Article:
There are deep disagreements among complexity scholars about the essential attributes of systems that are labeled “complex.” Researchers across the complexity spectrum (Holland, 2014), however, agree that complex systems are characterized by5

The ability to self-organize. Elements in a complex system can order themselves without the influence of a central control, according to rules that spontaneously emerge from interactions among these elements.

Emergent properties. Complex systems possess properties that cannot be inferred simply by looking at the constituent elements of those systems.

Nonlinear behavior. Relatively minor changes in or to a complex system can result in major changes in the entire system’s trajectory.

Unpredictability. Self-organization, nonlinearity, and the difficulty of definitively knowing the key variables of complex systems are reasons that complex systems act unpredictably.

A significant subset of complexity researchers (Byrne & Callaghan, 2013; Smith & Jenks, 2013; Urry, 2005) also cites the following features as definitive:

Openness. Complex systems exchange energy, information, and materials with their external environment. They are both dependent on this flow and vulnerable to it.

Adaptivity. The survival of complex systems in the context of an ever-changing environment requires adaptation, which is facilitated in part by the capacity to self-(re-)organize.6 This characteristic, along with openness, adds to system unpredictability.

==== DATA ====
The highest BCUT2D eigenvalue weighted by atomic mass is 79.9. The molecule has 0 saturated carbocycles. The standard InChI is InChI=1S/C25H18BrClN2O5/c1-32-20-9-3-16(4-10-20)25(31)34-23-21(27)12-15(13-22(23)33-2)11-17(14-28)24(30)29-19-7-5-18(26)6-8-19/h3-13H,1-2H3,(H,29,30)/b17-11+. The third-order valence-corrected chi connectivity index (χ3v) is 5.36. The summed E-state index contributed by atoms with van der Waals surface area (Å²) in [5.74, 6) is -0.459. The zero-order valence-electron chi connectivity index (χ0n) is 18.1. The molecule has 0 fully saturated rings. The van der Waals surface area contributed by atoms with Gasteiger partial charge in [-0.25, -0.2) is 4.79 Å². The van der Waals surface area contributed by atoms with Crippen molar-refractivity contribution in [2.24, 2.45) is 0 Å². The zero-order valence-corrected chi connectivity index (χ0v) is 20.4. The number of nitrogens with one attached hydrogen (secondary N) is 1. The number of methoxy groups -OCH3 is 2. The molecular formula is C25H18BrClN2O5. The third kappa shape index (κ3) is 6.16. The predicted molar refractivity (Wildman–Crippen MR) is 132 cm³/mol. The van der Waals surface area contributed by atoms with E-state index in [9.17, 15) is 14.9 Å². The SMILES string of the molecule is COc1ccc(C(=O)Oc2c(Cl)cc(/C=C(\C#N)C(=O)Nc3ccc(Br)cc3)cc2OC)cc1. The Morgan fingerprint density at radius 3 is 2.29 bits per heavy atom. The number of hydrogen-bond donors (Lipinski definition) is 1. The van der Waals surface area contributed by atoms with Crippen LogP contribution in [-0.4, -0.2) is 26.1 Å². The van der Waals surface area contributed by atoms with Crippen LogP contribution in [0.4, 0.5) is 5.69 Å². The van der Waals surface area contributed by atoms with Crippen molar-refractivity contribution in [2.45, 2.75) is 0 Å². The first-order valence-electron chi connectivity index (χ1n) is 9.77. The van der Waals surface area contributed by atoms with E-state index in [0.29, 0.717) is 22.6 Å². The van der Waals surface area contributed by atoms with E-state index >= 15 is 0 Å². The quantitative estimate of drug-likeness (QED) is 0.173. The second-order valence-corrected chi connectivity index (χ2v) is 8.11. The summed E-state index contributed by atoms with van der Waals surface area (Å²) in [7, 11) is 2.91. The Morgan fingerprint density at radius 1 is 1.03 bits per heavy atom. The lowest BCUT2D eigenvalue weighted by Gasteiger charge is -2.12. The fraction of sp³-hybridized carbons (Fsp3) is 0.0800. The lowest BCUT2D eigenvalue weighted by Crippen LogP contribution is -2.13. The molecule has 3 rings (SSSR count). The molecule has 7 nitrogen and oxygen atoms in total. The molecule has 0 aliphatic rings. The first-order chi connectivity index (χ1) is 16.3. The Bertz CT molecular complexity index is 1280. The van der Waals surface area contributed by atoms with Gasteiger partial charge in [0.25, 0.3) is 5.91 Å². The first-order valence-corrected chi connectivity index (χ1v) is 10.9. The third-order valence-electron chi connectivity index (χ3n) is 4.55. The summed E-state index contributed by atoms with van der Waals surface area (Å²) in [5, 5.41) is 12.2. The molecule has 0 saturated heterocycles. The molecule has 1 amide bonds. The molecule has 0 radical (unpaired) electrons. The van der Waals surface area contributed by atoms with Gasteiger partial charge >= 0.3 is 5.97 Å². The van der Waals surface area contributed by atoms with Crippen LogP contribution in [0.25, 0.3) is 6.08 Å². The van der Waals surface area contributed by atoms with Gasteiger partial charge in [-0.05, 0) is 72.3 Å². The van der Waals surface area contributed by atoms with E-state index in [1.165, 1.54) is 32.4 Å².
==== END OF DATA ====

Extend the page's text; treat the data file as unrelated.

Complexity theory calls a number of the key elements of the Newtonian imaginary into question. Against the idea of a machine-like universe, in the world of complexity, systems are not a mere sum of their parts; they are different than the sum of their parts, with emergent system-level properties that sometimes act to inhibit or change the properties of the parts. Further, the picture of the universe as composed of discrete objects that enter interactions with one another is challenged by the de facto interwovenness of complex systems; as political scientist Neil E. Harrison puts it, the definition of boundaries in the study of complex systems “is a convenience used to assist human analysis” (2007, p. 2). Like the systems themselves, cause and effect are not readily separable. “The idea of a recursive loop . . . obliges us to break our classical ideas of product → producer, and of cause → effect,” says philosopher Edgar Morin. “Causes produce effects that are necessary for their own causation” (Morin, 2007, p. 14). Moreover, we cannot talk about universal laws; the same cause may not have the same effect in the same system at two different points in time. And sometimes cause is not proportional to effect as Newtonians posits it will be. The complex universe, then, is defined by flux and unsettledness rather than self-regulation and order.